Friday, December 10, 2010

The Walking Dead, and the mainstreaming of zombie horror

Every now and then, a TV show comes along that is worth making a noise about.

Not the noise of revulsion that you make when someone eats a rat-dick vol-au-vent on I’m a Celebrity. I mean the noise where you tell everyone you know how great it is and you get more and more vociferous in the show’s praise as they look increasingly skeptical.

So it was with The Sopranos and The Wire. Both reframed the cops and robbers format as something far more thoughtful and thought provoking, while still finding room for action, humour, and no small amount of sexy.

I’m old enough to remember when there was no sex on British TV. I’m old enough to remember when there was no sex in British-made movies.

The ‘X’ certificate, the equivalent of today’s commercial suicide ’18’, was awarded almost exclusively to horror flicks.

Looking back from today’s perspective on Hammer’s lovably camp output, it’s difficult to see why Christopher Lee’s conjunctivitis or Ralph Bates’s improbable transgender antics might endanger the equilibrium of young minds, but that was the age that we then lived in.

The age of the shambling monster; Frankenstein’s creature, the zombie and his exotic cousin the living Mummy seemed over as we segued from the shockable Sixties into the seen-it-all Seventies.

Serial killers and other assorted psychos moved into that space. The shamblers never really went away, of course - George A Romero almost singlehandedly kept their dim, brain-hungry flame alive.

The only creatures who seemed able to survive the end of the classic horror era were the vampires. The thing about vampires - as currently demonstrated in True Blood - is that it’s not much of a stretch to make them sexy.

Yes, even though they’re essentially talkative corpses.

Not even Michael Jackson could make zombies sexy.

In 2002 the beginning of the 28-whatevers-Later series gave the zombie a shot in the arm. Although nominally not zombies the poor unfortunates infected with the Rage virus were effectively turbocharged zombies with - perhaps most constructively - a halfway plausible backstory.

The old school zombies had their genesis in Voodoo ritual.. The new breed of undead plays to our modern fears of a global pandemic enabled by cheap and widespread air travel.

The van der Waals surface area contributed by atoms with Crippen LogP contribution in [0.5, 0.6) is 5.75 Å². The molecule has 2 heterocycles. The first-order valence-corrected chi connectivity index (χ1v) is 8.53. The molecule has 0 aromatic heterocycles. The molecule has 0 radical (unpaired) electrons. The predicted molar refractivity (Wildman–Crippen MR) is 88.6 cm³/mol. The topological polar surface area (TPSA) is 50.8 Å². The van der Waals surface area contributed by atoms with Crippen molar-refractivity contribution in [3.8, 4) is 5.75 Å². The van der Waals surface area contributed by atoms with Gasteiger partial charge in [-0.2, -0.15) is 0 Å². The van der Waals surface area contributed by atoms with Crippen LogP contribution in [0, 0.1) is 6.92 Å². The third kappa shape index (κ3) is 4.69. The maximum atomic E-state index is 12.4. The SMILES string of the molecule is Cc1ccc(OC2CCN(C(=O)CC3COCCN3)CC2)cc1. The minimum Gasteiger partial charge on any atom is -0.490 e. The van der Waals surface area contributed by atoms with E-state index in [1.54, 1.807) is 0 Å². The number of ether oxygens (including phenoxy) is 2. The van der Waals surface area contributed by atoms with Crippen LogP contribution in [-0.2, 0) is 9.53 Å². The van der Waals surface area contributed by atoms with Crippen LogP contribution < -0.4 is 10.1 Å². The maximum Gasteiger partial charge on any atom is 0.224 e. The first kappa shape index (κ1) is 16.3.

Edgar Wright pulled the gormless brutes a little closer to the mainstream with the near-perfect tribute/spoof Shaun Of The Dead in 2004. What he got right - apart from the gags of course - was the believable and likable cast of characters.

The problem is, of course that zombies don’t really have personalities. You can have saturnine manipulative vampires, louche sexy vampires, even twinkly emo vampires. With zombies it’s all just “aaaggghhhhhhh…brains” and bits falling off. Not much to get your teeth into there. As it were.

All zombies can really do, in terms of advancing the plot, is get their heads blown off by Woody Harrellson.

New TV series The Walking Dead is trying to mainstream genre zombie flicks in the way that Buffy & True Blood mainstreamed vampires.

But without any contribution from the bad guys, the whole onus of capturing our lasting interest hangs on the tiny band of survivors at the show’s heart.

First among these is the bloke from This Life, the one who looks a bit like some guy you went to university with but never really spoke to properly.

He’s supported by an ensemble that seem at first to be a usual suspects lineup of stereotypes. On extended viewing though, little inter-group tensions bubble to the surface that promise sustained interest long after the spectacle of a decomposing body strolling around gets old.

And therein is the real secret appeal of The Walking Dead. Men watch stories on TV, women watch characters. By wedding the plot-driven action and adventure zombie yarn to complex sexual triangle dynamics, writer Frank Darabont has come up with a show that couples can watch together.

Is there any better kind of TV than that?

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